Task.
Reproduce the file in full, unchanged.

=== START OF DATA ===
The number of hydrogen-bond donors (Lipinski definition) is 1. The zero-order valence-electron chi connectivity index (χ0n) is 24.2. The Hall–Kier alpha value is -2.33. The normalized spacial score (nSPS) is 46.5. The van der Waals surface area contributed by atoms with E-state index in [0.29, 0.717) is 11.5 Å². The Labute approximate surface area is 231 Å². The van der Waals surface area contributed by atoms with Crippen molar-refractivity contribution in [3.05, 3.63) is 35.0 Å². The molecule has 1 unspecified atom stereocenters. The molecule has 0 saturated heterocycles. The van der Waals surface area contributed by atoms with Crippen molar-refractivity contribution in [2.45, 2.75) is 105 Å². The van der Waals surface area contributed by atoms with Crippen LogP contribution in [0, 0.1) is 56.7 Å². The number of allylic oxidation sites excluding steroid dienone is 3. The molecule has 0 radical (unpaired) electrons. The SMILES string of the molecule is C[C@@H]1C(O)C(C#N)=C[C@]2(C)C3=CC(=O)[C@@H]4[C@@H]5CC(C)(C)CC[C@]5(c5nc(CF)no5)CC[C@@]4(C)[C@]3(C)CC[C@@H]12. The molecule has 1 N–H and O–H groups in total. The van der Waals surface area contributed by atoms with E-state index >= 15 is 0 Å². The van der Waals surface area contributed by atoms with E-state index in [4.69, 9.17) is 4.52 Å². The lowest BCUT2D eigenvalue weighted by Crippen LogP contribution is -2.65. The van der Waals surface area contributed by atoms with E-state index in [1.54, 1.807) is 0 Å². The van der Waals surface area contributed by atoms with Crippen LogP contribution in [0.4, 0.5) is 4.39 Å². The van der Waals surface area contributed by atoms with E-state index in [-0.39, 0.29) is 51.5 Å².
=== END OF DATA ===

The number of hydrogen-bond donors (Lipinski definition) is 1. The zero-order valence-electron chi connectivity index (χ0n) is 24.2. The Hall–Kier alpha value is -2.33. The normalized spacial score (nSPS) is 46.5. The van der Waals surface area contributed by atoms with E-state index in [0.29, 0.717) is 11.5 Å². The Labute approximate surface area is 231 Å². The van der Waals surface area contributed by atoms with Crippen molar-refractivity contribution in [3.05, 3.63) is 35.0 Å². The molecule has 1 unspecified atom stereocenters. The molecule has 0 saturated heterocycles. The van der Waals surface area contributed by atoms with Crippen molar-refractivity contribution in [2.45, 2.75) is 105 Å². The van der Waals surface area contributed by atoms with Crippen LogP contribution in [0, 0.1) is 56.7 Å². The number of allylic oxidation sites excluding steroid dienone is 3. The molecule has 0 radical (unpaired) electrons. The SMILES string of the molecule is C[C@@H]1C(O)C(C#N)=C[C@]2(C)C3=CC(=O)[C@@H]4[C@@H]5CC(C)(C)CC[C@]5(c5nc(CF)no5)CC[C@@]4(C)[C@]3(C)CC[C@@H]12. The molecule has 1 N–H and O–H groups in total. The van der Waals surface area contributed by atoms with E-state index >= 15 is 0 Å². The van der Waals surface area contributed by atoms with E-state index in [4.69, 9.17) is 4.52 Å². The lowest BCUT2D eigenvalue weighted by Crippen LogP contribution is -2.65. The van der Waals surface area contributed by atoms with E-state index in [1.54, 1.807) is 0 Å². The van der Waals surface area contributed by atoms with Crippen LogP contribution in [0.4, 0.5) is 4.39 Å². The van der Waals surface area contributed by atoms with E-state index in [-0.39, 0.29) is 51.5 Å².